A recent UDRP case gave one of the harshest criticisms of domain registration privacy services rendered to date. See Ustream.TV, Inc. v. Vertical Axis, Inc., WIPO Case No. D2008-0598.
The majority of the Panel also finds that the use of a privacy shield in this case further supports its finding of bad faith registration. Although privacy shields might be legitimate in some cases – such as protecting the identity of a critic against reprisal – it is difficult to see why a PPC advertiser needs to protect its identity except to frustrate the purposes of the Policy or make it difficult for a brand owner to protect its trademarks against infringement, dilution and cybersquatting. In circumstances like this, the privacy shield may also allow registrants to transfer domain name registrations amongst themselves without any public record that there has been a transfer, thus allowing them to evade enforcement of legitimate third-party rights or to obstruct proceedings commenced under the Policy (see Sermo, Inc. v. CatalystMD, LLC, WIPO Case No. D2008-0647, which held that use of privacy shield can be “treated as evidence of bad faith . . . when serial registrants use privacy shields to mask each registrant’s actual date of registration”). Such use defies the Policy’s overriding objectives to preserve accountability for unlawful acts on the Internet and to curb the abusive registration of domain names and cybersquatting (see, e.g., Fifth Third Bancorp v. Secure Whois Information Service, WIPO Case No. D2006-0696; HSBC Finance Corporation v. Clear Blue Sky Inc., WIPO Case No. D2007-0062).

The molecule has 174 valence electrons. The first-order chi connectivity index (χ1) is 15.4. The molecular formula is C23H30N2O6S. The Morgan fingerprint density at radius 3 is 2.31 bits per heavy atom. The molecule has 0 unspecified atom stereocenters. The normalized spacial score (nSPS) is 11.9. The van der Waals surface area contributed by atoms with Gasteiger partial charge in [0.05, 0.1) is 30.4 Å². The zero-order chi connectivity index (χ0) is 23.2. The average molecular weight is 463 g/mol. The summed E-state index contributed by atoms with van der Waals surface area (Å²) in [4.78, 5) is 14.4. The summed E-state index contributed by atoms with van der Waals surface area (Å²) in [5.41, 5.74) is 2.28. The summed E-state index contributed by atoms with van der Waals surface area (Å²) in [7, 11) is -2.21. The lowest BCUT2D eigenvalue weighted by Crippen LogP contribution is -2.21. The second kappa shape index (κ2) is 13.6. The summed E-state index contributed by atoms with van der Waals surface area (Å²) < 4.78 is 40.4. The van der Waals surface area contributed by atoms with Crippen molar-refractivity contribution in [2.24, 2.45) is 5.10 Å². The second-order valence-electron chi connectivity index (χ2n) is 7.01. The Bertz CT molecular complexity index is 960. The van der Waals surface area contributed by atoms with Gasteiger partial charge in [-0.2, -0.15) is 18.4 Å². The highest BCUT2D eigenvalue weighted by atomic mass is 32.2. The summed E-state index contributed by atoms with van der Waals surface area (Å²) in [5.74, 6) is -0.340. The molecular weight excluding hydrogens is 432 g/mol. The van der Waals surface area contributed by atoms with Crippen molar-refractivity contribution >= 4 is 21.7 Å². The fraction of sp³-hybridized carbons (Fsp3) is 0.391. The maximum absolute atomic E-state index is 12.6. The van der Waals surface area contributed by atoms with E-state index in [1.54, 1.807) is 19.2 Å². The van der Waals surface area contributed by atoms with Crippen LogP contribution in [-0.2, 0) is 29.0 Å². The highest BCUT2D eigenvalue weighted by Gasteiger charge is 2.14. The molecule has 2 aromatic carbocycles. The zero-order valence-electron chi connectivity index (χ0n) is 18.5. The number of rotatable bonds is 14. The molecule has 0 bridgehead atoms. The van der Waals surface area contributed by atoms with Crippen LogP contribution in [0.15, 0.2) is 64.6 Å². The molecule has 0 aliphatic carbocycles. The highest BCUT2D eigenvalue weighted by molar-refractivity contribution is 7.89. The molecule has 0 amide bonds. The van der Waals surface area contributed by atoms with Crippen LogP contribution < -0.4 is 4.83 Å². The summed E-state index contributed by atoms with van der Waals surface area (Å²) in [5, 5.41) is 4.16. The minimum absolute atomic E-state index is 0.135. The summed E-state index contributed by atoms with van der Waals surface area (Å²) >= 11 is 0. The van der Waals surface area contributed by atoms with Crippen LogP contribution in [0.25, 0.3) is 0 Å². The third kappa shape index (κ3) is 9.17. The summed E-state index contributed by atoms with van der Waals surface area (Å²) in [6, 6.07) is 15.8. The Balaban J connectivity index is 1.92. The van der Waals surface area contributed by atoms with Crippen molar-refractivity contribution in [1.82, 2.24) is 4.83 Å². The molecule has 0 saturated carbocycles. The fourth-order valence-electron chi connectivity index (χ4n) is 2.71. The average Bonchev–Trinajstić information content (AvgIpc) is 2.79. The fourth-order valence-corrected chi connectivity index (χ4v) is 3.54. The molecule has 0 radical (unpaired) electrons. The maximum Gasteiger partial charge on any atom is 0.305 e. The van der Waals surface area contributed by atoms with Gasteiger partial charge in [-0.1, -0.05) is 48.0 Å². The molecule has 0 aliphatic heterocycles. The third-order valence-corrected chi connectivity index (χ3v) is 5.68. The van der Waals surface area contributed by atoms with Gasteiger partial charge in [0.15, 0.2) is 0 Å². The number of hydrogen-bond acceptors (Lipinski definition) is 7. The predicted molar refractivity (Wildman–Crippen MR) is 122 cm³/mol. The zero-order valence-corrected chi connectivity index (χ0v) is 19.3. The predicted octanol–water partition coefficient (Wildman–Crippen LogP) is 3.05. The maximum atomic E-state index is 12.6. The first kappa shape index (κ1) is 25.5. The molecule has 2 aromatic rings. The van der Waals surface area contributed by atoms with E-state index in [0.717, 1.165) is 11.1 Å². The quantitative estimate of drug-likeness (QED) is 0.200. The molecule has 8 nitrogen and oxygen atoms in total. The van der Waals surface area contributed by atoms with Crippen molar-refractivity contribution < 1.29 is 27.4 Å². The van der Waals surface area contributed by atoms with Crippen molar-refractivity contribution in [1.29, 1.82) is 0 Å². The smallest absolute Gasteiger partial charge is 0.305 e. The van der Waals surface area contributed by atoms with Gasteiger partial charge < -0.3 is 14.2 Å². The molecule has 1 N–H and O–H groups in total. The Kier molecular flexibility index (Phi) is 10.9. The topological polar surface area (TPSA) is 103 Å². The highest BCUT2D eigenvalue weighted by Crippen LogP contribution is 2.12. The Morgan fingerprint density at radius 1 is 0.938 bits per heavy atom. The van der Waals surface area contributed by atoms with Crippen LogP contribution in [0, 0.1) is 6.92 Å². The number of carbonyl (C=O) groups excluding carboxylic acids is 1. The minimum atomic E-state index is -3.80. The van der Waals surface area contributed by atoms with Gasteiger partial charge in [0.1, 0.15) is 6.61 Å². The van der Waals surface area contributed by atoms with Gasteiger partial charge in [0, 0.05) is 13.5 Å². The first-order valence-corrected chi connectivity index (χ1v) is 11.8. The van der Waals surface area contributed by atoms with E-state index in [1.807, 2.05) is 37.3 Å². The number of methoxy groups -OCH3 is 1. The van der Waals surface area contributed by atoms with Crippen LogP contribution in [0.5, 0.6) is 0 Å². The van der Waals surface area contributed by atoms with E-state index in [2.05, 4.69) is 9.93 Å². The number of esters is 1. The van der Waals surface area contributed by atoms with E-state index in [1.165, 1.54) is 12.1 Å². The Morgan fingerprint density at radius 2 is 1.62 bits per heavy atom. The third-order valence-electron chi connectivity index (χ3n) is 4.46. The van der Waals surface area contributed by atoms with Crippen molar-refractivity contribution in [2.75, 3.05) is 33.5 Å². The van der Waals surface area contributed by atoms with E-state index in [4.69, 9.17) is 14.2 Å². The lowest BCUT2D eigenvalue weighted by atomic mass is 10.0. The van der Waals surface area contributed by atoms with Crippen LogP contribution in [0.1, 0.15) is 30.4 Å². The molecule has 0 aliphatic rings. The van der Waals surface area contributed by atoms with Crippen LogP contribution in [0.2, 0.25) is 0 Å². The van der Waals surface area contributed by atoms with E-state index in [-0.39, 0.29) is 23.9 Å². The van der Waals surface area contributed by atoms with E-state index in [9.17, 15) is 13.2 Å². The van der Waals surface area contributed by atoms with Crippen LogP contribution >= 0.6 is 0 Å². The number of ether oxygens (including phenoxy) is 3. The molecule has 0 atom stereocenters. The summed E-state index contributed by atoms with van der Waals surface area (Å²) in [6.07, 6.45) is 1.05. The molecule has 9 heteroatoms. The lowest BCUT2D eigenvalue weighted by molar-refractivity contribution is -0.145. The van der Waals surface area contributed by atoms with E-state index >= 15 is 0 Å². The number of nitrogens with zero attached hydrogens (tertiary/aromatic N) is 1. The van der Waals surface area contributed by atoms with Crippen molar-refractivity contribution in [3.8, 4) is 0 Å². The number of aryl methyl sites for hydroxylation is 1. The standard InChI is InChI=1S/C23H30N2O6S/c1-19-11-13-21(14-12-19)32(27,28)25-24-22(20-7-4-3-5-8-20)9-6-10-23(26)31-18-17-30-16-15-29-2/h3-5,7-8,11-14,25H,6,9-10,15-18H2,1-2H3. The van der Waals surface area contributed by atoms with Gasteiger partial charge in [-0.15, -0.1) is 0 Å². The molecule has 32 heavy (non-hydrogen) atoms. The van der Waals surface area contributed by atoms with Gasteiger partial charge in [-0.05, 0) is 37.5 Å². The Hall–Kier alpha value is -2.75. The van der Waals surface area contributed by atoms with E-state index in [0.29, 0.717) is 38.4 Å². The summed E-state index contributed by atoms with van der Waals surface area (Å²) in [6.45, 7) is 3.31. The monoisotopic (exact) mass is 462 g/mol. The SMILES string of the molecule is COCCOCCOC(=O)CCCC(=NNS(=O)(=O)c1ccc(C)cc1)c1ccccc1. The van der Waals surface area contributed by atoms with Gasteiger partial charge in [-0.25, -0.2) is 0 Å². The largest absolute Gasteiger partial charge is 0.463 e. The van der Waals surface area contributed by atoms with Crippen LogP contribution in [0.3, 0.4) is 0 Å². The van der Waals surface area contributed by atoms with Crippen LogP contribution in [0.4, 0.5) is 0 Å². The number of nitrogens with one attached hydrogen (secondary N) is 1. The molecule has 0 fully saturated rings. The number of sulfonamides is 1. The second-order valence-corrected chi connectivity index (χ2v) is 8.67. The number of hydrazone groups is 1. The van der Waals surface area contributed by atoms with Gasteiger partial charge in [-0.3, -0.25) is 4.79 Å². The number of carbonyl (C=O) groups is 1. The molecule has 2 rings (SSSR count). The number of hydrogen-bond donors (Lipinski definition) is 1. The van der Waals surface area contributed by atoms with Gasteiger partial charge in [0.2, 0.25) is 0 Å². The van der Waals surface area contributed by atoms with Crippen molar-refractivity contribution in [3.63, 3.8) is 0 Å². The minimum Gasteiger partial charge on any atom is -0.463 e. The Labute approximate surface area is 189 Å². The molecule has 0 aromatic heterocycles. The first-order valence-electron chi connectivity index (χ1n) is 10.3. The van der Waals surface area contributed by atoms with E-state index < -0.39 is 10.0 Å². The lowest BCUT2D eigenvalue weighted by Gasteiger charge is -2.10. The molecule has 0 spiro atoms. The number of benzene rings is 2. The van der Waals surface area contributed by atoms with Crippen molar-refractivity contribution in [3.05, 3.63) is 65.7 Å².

It didn’t help that the Respondent in this case seems to have pretty clearly provided perjurious testimony. Unfortunately, that kind of thing is not rare. See If you are going to lie in a UDRP case – at least be smart about it! Hydentra, LP. v. Xedoc Holding SA.
Despite the clear perjury and apparent bad faith, panelist David Sorkin dissented. No big surprise there given the hundreds of thousands of dollars he has made by being selected by respondents as one of their panelists-of-choice.